Notre Dame men's basketball dumped in double overtime by Louisville

Tom Noie
South Bend Tribune

SOUTH BEND - It was back to a familiar basketball place against a familiar basketball face — overtime with Louisville — for Notre Dame on Tuesday at Purcell Pavilion.

One extra session wasn’t enough. The Irish and Cardinals needed another additional five-minute segment before Louisville made enough plays to escape into a cold and snowy night with an 82-78 victory.

The Irish had chances to win it at the end of regulation and in the first overtime, but came up empty both times. The Cardinals then led by as many as five and for all but 49 seconds in the final five minutes.

It was Louisville's first win in South Bend since 1994. It was Notre Dame's third-straight loss, the last two by a combined five points. The Irish slip to 13-6, 3-3 in the Atlantic Coast Conference.

"We put ourselves in position to win, just like the last game," said Irish guard Matt Farrell in reference to Saturday's one-point loss to North Carolina. "We very well could be 5-1 right now, but we're 3-3.

"Sometimes that's just how it is."

It was the ninth time in the series that the teams played at least one additional five-minute session. That includes a run of four of five games that went to at least one overtime. And one — five years ago next month — that went to five overtimes. Tuesday was the first game to go overtime since that memorable Saturday night/Sunday morning in South Bend.

Notre Dame trailed by three with 2:29 left in overtime before a corner 3 from Nikola Djogo tied it at 67. The teams traded baskets before a two-hand dunk from Martinas Geben gave the Irish a 71-69 lead with 44.5 seconds left. 

Geben posted career highs for points (22), rebounds (17), offensive rebounds (11) and minutes (42).

"I have to produce," Geben said.

In his first game since Jan. 3, Farrell scored 23 points with eight assists in 48 minutes.

The Irish had several chances at the go-ahead bucket in the final minute of regulation following a Djogo steal but they couldn’t convert. One shot. two shots. A scramble. All at the rim in a wild sequence. They were able to get a loose ball and a timeout to set up the final sequence with 16.4 seconds left. Farrell had his shot blocked with three seconds left. Farrell’s corner 3 at the buzzer fell short and it was on to an extra five minutes.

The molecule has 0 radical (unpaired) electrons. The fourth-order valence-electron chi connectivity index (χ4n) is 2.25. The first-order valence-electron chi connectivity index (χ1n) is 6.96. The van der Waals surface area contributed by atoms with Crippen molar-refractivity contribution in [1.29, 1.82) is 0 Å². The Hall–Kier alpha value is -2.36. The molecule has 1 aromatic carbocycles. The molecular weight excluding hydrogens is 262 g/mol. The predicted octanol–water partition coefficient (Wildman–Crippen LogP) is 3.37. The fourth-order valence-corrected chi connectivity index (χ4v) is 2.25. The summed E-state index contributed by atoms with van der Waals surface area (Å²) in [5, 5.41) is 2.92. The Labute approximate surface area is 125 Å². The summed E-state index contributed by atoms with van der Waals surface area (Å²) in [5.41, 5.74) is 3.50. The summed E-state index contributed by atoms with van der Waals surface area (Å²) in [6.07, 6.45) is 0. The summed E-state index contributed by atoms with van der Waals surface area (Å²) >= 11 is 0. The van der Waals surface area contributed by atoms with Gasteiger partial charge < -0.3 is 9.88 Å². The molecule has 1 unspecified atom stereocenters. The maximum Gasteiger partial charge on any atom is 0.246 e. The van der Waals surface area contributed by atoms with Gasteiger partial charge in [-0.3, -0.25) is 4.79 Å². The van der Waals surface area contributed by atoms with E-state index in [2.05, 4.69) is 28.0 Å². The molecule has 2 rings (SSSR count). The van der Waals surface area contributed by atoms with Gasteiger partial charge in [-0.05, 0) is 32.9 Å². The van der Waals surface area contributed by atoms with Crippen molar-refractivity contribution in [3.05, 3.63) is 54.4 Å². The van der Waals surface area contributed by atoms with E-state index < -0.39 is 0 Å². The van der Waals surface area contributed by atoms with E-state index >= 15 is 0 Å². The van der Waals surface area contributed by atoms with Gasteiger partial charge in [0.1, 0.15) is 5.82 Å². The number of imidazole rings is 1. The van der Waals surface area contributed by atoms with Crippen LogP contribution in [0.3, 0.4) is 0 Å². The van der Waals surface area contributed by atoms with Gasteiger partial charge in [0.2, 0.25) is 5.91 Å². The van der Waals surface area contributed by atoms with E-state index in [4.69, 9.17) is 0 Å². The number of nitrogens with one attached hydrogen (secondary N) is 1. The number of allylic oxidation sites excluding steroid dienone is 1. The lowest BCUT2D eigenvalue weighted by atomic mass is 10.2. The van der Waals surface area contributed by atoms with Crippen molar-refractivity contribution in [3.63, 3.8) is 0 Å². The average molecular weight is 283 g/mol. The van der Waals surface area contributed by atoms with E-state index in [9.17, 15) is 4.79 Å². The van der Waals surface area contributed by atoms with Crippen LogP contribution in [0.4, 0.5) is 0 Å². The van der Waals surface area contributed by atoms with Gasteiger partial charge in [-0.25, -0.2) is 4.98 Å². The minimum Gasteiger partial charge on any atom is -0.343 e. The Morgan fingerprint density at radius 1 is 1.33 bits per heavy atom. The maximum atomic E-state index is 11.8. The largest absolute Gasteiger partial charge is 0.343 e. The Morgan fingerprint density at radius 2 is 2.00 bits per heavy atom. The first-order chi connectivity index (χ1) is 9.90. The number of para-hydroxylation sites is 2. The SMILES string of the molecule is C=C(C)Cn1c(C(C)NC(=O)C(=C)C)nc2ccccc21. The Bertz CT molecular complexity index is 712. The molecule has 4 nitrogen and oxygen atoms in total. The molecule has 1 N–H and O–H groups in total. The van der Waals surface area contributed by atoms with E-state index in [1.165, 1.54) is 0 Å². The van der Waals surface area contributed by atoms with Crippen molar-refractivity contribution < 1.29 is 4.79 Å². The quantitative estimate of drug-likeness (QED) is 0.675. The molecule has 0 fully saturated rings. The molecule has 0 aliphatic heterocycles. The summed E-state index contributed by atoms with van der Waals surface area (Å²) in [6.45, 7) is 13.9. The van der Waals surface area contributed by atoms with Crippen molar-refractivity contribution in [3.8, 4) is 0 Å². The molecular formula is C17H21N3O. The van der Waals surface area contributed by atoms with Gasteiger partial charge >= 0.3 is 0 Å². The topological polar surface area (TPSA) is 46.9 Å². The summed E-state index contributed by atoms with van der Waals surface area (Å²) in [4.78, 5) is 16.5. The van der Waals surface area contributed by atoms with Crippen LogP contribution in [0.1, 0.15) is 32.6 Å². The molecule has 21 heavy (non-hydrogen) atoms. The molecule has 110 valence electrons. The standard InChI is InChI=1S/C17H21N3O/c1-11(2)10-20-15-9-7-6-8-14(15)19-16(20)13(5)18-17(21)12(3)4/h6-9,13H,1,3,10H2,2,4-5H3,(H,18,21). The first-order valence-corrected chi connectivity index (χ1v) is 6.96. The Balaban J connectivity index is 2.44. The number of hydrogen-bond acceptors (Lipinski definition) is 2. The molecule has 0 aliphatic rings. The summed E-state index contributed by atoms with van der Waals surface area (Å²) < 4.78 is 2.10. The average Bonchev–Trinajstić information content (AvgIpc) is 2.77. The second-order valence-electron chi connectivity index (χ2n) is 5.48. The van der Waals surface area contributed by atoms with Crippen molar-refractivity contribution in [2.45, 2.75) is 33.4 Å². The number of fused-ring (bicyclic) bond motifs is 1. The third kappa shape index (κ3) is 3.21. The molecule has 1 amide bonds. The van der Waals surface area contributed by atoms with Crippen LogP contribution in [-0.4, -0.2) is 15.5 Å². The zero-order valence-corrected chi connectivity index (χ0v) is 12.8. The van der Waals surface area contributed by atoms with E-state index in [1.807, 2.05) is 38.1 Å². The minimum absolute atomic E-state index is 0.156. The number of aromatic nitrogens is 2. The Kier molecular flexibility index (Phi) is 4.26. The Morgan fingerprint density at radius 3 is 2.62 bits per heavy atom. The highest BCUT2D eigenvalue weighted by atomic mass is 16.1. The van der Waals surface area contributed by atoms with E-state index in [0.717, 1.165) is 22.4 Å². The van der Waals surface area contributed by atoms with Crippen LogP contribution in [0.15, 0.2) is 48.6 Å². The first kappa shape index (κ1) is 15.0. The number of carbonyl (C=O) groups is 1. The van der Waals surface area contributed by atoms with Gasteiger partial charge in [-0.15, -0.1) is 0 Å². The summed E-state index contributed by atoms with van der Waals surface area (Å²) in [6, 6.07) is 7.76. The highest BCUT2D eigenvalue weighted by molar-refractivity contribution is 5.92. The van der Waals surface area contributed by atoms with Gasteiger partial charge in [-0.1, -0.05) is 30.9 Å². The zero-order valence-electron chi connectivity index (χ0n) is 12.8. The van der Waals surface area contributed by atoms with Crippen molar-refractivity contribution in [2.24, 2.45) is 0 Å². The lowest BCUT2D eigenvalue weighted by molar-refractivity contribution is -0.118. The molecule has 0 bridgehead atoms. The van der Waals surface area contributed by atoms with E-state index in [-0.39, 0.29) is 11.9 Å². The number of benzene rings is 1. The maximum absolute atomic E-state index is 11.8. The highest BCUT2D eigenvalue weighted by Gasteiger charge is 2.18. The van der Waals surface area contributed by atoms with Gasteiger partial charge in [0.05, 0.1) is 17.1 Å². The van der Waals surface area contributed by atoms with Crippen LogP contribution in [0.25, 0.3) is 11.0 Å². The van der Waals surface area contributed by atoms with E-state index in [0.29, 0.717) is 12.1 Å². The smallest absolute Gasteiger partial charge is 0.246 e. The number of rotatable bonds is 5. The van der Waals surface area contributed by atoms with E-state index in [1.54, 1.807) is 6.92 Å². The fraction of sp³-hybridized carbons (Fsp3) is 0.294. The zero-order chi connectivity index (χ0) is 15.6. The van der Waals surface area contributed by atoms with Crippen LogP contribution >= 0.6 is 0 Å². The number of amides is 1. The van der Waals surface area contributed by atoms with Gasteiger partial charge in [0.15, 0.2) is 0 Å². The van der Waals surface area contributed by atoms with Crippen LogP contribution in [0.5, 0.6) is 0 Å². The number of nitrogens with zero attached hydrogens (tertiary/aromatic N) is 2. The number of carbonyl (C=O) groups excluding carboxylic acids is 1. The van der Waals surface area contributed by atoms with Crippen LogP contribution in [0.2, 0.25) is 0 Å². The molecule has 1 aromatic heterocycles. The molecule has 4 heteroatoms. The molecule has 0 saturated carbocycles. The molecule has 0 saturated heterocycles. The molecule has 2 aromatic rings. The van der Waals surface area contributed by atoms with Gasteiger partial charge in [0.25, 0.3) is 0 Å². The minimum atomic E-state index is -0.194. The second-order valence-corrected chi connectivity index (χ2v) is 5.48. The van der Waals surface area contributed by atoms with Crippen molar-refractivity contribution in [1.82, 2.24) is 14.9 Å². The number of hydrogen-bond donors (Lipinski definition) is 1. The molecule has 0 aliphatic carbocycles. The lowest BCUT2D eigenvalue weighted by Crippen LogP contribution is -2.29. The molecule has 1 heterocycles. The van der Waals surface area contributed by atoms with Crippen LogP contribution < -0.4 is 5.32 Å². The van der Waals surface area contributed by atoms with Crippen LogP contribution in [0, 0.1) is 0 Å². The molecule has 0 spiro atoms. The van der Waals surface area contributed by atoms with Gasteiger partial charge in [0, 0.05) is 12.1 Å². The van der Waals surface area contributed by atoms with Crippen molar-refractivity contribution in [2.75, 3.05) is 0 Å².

Farrell again had a chance to win it at the end of the first overtime but missed another 3 with three seconds left.

"I had a chance twice to win the game and it was tough," Farrell said. "I'm going to keep replaying that in my head all night. It is what it is."

What it is is deflating and, at times, disheartening for an Irish team that does a whole lot right to win, but keeps ending up on the wrong end of the final score.

"These guys fight so hard, man" Farrell said. "We're going through so much right now and I'm telling, you it can only make us stronger."

But when? Time's ticking away on making a move and trying to get to 9-9 in the ACC and get back to the NCAA tournament for a fourth-straight year. Paramount to doing that is winning at home, where the Irish have now lost two in a row.

That means they'll have to win two on the road somewhere to get back to a break-even chance. 

"We're figuring things out," Farrell said.

With too few answers.

"We might be thinking too much on the offense," Geben said.

The Irish had a chance to tie it at the end of the second overtime, but T.J. Gibbs penetrated too deep and had his layup hit nothing but the bottom of the backboard.

Why is it so hard for an Irish team that has historically been so good executing game situations do to so when the game is on the line? Happened last week against Georgia Tech and North Carolina. Happened again Tuesday.